Other accounts of the meeting written years later by Franciscans and others describe a more “disputant” St. Francis, attempting to convert al-Kamil to Catholicism, he said, even though there is no evidence of such a strong stance by the saint.
While the sultan did not relinquish his Islamic faith, he asked his Italian visitor to pray for him so that he would follow God more closely, Father Calabria said.
In setting the scene for such an unlikely meeting, Lev Weitz, associate professor of history and director of Islamic world studies at The Catholic University of America, described how St. Francis would not have been much of an anomaly to al-Kamil, an educated man who appreciated cultural exchanges.
Damietta was not a city isolated from the world. As a major port, merchants from Africa, Asia and Europe -- the Italian city-states in particular -- passed through continuously, Weitz said. That means Latin-rite Catholics from Europe would hardly be an unusual site among the majority Muslim population.
Beyond trade, the eastern Mediterranean region experienced widespread intellectual and cultural exchanges in the 11th through 13th centuries and al-Kamil’s court likely would have encountered people of various backgrounds, Weitz explained. Throughout the region, even worship sites were shared by members of both religions, he added.
So when Francis crossed the battlefield and was taken to al-Kamil by his troops, it was an opportunity for both men to learn from each other.
Undertaking such an encounter, it’s unlikely St. Francis could have predicted his visit “would have been so inspirational to the people of today,” said Imam Mohamed Bashar Arafat, president of the Civilizations Exchange and Cooperation Foundation, in Columbia, Maryland.
“To me St. Francis’ mission was a sacred mission for every Muslim, every Christian, every human being, religious or nonreligious. It is a story of reaching out to the other for the sake of peace, reconciliation and harmony,” Arafat told the conference.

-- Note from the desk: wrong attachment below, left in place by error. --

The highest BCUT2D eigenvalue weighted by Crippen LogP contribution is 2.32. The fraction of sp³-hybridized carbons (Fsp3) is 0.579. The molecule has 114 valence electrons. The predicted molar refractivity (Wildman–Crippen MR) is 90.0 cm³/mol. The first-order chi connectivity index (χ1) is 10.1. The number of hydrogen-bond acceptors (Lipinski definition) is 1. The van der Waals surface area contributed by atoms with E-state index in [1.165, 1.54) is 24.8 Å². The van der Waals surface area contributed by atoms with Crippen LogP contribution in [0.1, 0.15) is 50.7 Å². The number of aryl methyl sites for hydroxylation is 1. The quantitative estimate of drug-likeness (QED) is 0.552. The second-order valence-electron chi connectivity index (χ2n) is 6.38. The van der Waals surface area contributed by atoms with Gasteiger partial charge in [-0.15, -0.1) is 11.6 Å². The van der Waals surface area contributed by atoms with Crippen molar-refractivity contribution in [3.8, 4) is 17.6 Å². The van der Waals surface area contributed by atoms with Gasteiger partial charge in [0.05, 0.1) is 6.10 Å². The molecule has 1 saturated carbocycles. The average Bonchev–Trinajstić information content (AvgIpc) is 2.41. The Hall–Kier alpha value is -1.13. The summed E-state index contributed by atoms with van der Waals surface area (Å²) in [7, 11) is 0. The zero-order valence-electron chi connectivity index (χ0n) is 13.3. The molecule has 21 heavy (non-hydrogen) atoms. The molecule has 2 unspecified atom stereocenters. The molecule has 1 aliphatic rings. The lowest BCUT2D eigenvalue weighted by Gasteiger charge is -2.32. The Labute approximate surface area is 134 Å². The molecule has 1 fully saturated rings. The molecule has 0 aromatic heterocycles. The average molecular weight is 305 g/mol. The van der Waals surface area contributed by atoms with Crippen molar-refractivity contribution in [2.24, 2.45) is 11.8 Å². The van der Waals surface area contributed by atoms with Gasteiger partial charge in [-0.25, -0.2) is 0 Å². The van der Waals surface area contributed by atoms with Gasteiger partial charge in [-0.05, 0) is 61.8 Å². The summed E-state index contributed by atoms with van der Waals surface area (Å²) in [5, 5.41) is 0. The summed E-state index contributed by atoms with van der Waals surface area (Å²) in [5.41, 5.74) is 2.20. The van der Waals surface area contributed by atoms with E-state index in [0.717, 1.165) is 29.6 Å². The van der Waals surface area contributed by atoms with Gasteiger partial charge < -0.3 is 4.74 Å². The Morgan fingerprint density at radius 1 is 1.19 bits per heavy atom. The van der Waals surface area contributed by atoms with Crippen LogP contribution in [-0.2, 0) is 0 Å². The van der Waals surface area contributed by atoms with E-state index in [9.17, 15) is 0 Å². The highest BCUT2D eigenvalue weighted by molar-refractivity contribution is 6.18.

St. Francis’ example is an invitation to people today to leave their “comfort zone and accept the challenges” presented in life, to move beyond hatred and violence to achieve peace, he said.
Likewise, the custos of the Holy Land, Franciscan Rev. Francesco Patton, told the conference St. Francis’ meeting with the sultan was “so important and significant for him and for us that in his writings after 1220 we find everywhere echoes and traces of the journey.”
He pointed to how Francis reminds the faithful that “(we are) not to make quarrels or disputes, to be subjects and subject to every human creature for the love of God, confessing to be Christians.”
In addition, he said, “we must be at the service of all for the love of God and it is essential to have a very clear Christian identity.”
With such practices in mind, the Custody of the Holy Land that Father Patton oversees, continues ongoing collaboration through schools in which thousands of Christian and Muslim children are enrolled, cooperative programs for peace and service to migrants and refugees. Father Patton said such endeavors keep alive the memory of the historic encounter of cultures.